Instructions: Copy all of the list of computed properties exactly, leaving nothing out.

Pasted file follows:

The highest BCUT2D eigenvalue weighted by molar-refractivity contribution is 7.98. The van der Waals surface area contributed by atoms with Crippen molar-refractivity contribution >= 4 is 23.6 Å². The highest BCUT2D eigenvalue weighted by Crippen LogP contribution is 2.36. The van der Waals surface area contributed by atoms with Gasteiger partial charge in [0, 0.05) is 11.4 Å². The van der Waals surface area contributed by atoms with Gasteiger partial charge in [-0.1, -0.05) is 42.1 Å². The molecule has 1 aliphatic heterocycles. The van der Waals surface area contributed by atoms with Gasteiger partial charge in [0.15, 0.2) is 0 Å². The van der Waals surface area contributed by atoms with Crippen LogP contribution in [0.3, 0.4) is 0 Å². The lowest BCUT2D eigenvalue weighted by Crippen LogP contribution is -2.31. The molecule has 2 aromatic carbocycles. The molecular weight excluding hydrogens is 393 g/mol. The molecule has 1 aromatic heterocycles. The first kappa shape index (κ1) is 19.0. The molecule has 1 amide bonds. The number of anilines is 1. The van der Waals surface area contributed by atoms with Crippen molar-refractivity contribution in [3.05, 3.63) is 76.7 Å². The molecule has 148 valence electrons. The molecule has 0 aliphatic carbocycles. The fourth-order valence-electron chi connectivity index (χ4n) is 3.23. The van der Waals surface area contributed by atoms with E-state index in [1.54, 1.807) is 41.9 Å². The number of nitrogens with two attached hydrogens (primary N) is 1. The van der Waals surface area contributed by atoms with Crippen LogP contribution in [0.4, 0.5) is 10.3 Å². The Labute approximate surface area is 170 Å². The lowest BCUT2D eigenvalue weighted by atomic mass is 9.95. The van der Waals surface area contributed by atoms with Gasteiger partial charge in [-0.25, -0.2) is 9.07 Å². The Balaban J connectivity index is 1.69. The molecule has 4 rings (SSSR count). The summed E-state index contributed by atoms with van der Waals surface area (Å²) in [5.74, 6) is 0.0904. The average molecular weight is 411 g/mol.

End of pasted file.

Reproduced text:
The highest BCUT2D eigenvalue weighted by molar-refractivity contribution is 7.98. The van der Waals surface area contributed by atoms with Crippen molar-refractivity contribution >= 4 is 23.6 Å². The highest BCUT2D eigenvalue weighted by Crippen LogP contribution is 2.36. The van der Waals surface area contributed by atoms with Gasteiger partial charge in [0, 0.05) is 11.4 Å². The van der Waals surface area contributed by atoms with Gasteiger partial charge in [-0.1, -0.05) is 42.1 Å². The molecule has 1 aliphatic heterocycles. The van der Waals surface area contributed by atoms with Gasteiger partial charge in [0.15, 0.2) is 0 Å². The van der Waals surface area contributed by atoms with Crippen LogP contribution in [0.3, 0.4) is 0 Å². The lowest BCUT2D eigenvalue weighted by Crippen LogP contribution is -2.31. The molecule has 2 aromatic carbocycles. The molecular weight excluding hydrogens is 393 g/mol. The molecule has 1 aromatic heterocycles. The first kappa shape index (κ1) is 19.0. The molecule has 1 amide bonds. The number of anilines is 1. The van der Waals surface area contributed by atoms with Crippen molar-refractivity contribution in [3.05, 3.63) is 76.7 Å². The molecule has 148 valence electrons. The molecule has 0 aliphatic carbocycles. The fourth-order valence-electron chi connectivity index (χ4n) is 3.23. The van der Waals surface area contributed by atoms with E-state index in [1.54, 1.807) is 41.9 Å². The number of nitrogens with two attached hydrogens (primary N) is 1. The van der Waals surface area contributed by atoms with Crippen LogP contribution in [0.4, 0.5) is 10.3 Å². The Labute approximate surface area is 170 Å². The lowest BCUT2D eigenvalue weighted by atomic mass is 9.95. The van der Waals surface area contributed by atoms with Gasteiger partial charge in [-0.25, -0.2) is 9.07 Å². The Balaban J connectivity index is 1.69. The molecule has 4 rings (SSSR count). The summed E-state index contributed by atoms with van der Waals surface area (Å²) in [5.74, 6) is 0.0904. The average molecular weight is 411 g/mol.